Pepsi came up with the idea for Gatorade ION+, its planned calcium-enriched sports drink formula with its “sweat-emulating reformulation,” when it learned of Coke’s Powerade's ION4 product that was coming to market. Unfortunately, Pepsi’s supply of calcium dried up and so Pepsi had to change its advertising to eliminate references to calcium and magnesium – something that Coke took advantage of in some comparative ads as part of its Powerade marketing campaign that sparked the lawsuit by Pepsi in the first place. The court noted that while Pepsi complains about Coke’s claims regarding the presence of calcium and magnesium in Powerade ION4, Pepsi had made virtually the same claims about its own Gatorade formula (before being forced by circumstances to eliminate such references). The court stated that Pepsi “cannot, having jumped on the bandwagon of calcium and magnesium first, now jump off and claim that Coca-cola must get off too.”

Of course, both sides have their own spin on the outcome. Coke described the decision as “a complete win” for its sports drink [ed. - leave it to PR people to turn a legal decision into a product endorsement]. On the other hand, Pepsi notes that Coke stopped its “disparaging claims” against Gatorade in its advertising (a campaign that Coke described as short-lived anyway) after the lawsuit was filed, so Pepsi feels that it accomplished what it set out to do [ed. – unless, of course, Coke decides to start the campaign back up again now that there is no threat of a preliminary injunction enjoining Coke from doing so].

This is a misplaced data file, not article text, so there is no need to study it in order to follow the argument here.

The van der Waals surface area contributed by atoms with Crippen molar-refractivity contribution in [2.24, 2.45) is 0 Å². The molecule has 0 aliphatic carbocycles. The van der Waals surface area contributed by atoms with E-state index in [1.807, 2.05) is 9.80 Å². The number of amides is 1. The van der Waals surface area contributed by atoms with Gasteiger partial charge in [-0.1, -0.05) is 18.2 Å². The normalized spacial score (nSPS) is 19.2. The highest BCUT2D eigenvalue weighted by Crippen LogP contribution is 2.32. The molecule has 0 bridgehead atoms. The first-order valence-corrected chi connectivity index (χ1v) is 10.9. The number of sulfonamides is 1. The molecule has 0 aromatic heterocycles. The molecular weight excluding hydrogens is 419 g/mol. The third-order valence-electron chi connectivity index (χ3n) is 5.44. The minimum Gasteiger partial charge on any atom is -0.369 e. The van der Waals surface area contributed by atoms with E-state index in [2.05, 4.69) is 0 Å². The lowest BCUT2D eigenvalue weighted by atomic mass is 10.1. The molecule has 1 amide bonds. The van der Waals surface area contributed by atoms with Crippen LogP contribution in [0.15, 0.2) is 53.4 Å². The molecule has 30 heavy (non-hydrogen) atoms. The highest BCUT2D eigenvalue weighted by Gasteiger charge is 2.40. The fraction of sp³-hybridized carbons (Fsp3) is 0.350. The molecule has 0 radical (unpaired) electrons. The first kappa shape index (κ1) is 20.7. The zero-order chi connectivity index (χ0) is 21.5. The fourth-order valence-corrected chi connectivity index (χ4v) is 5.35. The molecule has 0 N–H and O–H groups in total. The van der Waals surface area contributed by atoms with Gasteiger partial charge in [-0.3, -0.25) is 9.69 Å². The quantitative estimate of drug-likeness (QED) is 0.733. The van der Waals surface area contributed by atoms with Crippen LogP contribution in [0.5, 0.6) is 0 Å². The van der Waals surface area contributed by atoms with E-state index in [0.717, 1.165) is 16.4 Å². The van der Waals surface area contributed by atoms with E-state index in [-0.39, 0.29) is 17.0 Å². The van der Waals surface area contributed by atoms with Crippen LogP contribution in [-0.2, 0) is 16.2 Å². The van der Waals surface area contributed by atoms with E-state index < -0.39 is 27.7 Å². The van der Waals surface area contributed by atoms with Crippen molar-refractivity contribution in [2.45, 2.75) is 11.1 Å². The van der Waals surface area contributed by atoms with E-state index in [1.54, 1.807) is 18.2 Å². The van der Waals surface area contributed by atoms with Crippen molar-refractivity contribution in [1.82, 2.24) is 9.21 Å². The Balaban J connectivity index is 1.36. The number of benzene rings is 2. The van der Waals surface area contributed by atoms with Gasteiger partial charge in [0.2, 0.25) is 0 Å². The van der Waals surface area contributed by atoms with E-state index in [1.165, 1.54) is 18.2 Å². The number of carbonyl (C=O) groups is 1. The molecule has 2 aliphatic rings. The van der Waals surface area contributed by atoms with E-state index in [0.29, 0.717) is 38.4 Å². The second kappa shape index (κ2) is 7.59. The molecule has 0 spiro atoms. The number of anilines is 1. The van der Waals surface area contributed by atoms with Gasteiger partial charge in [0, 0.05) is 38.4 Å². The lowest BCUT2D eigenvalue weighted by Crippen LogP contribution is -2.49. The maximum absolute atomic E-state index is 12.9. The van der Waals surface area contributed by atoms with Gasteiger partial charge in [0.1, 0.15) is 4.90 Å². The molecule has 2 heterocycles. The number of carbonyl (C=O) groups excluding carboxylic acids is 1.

Tuesday, August 4, 2009

Court Preliminarily Enjoins U.S. Government's Seizure of Items Bearing MONGOLS Membership Mark

Pamela Chestek’s Property, Intangible blog provides an update on the Mongols trademark saga (previously blogged here) that dominated the headlines last October when, after the government seized the registered collective membership mark MONGOLS as part of a U.S. government racketeering indictment against the Mongols Motorcycle Club ("Mongols"), a court entered a broad injunction order which essentially prevented members of the Mongols from wearing any clothing bearing the MONGOLS mark. [Note: while there does exist a second registered trademark for M.C. (and Design), this registered mark was not part of the court’s amended restraining order at issue].

A Member of the Mongols (who was not part of the criminal indictment) brought a civil action seeking injunctive relief against the government from any seizure of his items bearing the MONGOLS mark which identified his membership in the Mongols. The court concluded that the government’s seizure of the trademark under the RICO statute was improper because the government’s RICO indictment was against individual members of the Mongols and not against the entity which owns the MONGOLS mark, and thus the U.S. government could not seize such property under RICO. Accordingly, the court granted the preliminary injunction enjoining the government from seizing any property items bearing the MONGOLS collective membership mark. See Rivera v. United States, Case No. 09-cv-2435 (C.D. Calif. Aug. 3, 2009).